I've always had a big personality. I was trickier as a kid. I behaved erratically instead of consistently. I would have tons of friends, and then I would have no friends. I'd be with the cool girls, then the uncool girls. I migrated from group to group because I was bored or people got bored with me. I was very intense.
Listen, the environmental movement is not about protecting the fishes and the birds so much as recognizing that nature is the infrastructure of our communities ... If you're saying the values that drive the environmental movement are uncool and antithetical to America, then I would argue just the opposite. If you think being patriotic is not cool, I'd say that's not true either. I'd say the most patriotic thing you can do is to take care of the environment and try to live sustainably.
Robert F. Kennedy
I think making friends is not being afraid to look stupid, because everyone wants a friend who is willing to be stupid and fun. If you try and be too cool, it only works in high school. After that, being uncool is a very cool thing to do. So just have fun, and don't worry what other people think of you and people will want to be your friends.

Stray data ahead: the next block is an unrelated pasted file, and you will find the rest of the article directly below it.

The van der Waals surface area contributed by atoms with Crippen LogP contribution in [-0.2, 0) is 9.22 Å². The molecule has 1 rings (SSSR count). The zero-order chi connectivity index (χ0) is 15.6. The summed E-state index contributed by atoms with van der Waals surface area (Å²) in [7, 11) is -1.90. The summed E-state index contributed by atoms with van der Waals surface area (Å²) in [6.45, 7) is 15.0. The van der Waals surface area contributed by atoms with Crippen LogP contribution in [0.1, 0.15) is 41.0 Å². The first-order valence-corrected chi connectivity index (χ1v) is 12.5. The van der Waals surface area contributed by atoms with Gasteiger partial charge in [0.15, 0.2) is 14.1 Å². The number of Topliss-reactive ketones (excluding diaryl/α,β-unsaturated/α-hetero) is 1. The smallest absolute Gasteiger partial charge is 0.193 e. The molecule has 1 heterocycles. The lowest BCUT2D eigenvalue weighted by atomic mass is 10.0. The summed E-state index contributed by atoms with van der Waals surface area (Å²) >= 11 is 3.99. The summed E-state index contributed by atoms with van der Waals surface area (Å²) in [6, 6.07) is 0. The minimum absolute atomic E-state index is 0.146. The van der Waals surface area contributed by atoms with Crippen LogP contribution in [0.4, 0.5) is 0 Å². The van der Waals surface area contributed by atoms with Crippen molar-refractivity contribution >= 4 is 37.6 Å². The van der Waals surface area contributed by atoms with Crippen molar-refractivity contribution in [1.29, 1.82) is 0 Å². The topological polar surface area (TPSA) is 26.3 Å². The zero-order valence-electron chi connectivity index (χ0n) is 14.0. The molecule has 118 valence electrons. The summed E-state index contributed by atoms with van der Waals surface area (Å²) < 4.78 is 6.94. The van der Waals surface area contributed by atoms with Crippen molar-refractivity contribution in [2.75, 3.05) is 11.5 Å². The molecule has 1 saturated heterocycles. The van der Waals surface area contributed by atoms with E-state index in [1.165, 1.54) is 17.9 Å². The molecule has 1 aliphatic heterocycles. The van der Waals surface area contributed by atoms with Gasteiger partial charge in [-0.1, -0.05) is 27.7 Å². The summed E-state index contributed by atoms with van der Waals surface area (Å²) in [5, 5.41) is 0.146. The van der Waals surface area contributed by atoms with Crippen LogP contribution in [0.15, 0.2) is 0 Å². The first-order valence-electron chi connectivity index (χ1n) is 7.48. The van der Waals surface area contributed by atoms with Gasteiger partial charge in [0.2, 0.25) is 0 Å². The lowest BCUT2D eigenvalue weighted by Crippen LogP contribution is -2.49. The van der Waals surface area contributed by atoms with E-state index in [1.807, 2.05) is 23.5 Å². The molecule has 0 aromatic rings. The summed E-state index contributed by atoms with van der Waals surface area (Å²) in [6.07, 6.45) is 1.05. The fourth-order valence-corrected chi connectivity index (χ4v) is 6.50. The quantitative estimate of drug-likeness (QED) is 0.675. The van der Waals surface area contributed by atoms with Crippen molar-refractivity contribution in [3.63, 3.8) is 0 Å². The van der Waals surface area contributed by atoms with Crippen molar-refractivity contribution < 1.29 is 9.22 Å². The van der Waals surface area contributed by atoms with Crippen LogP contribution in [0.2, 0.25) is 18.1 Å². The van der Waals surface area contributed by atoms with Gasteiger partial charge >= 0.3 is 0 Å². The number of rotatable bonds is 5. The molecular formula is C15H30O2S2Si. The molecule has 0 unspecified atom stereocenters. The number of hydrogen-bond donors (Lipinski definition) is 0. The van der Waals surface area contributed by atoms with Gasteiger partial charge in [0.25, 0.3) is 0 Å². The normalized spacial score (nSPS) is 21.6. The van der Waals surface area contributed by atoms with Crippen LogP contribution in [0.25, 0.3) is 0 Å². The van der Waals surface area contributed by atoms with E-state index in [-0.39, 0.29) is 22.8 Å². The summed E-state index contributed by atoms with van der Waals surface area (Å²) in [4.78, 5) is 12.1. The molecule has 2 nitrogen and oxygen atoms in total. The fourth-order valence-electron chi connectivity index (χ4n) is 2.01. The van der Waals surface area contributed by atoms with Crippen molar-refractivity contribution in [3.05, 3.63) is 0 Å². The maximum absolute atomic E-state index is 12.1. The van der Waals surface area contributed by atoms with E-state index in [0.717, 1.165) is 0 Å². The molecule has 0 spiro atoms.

I choose to suppress the initial categories I want to put people in - rich, poor, together, not together, druggie, yuppie, rocker, loser, winner, cool, uncool. I choose to remember that I don't know their struggle or their pain. I choose to err on the side of grace because someday I'll stand before God, and I pray He'll err on the side of grace with me.
Be nobody's darling; Be an outcast. Take the contradictions Of your life And wrap around You like a shawl, To parry stones To keep you warm. Watch the people succumb To madness With ample cheer; Let them look askance at you And you askance reply. Be an outcast; Be pleased to walk alone (Uncool) Or line the crowded River beds With other impetuous Fools. Make a merry gathering On the bank Where thousands perished For brave hurt words They said. Be nobody's darling; Be an outcast. Qualified to live Among your dead.
I'm definitely in the market for being uncool. There was some funny stuff, like the thing about making sure I show people that I have tattoos and cigarettes so that they know I'm badass. But really, I do have tattoos! And I do smoke cigarettes sometimes, and I can't change that. But I am not badass, by any means. I do some stuff that's tongue-in-cheek, and some stuff that's on the line. And it could be funny, it could be serious, and I never even know myself, because it could be funny that day, and the next day it's totally embarrassing.
I love everything black, because black is cool. When something crosses over, people are like, "Oh, this is a crossover." First of all, there is no urban anymore. Pop culture is black. White kids are dressing like black kids. It's all crossed the lines now. The way I understand it is, everything black is cool. When it crosses over to white, that means it's going from cool to uncool. That's what crossover is.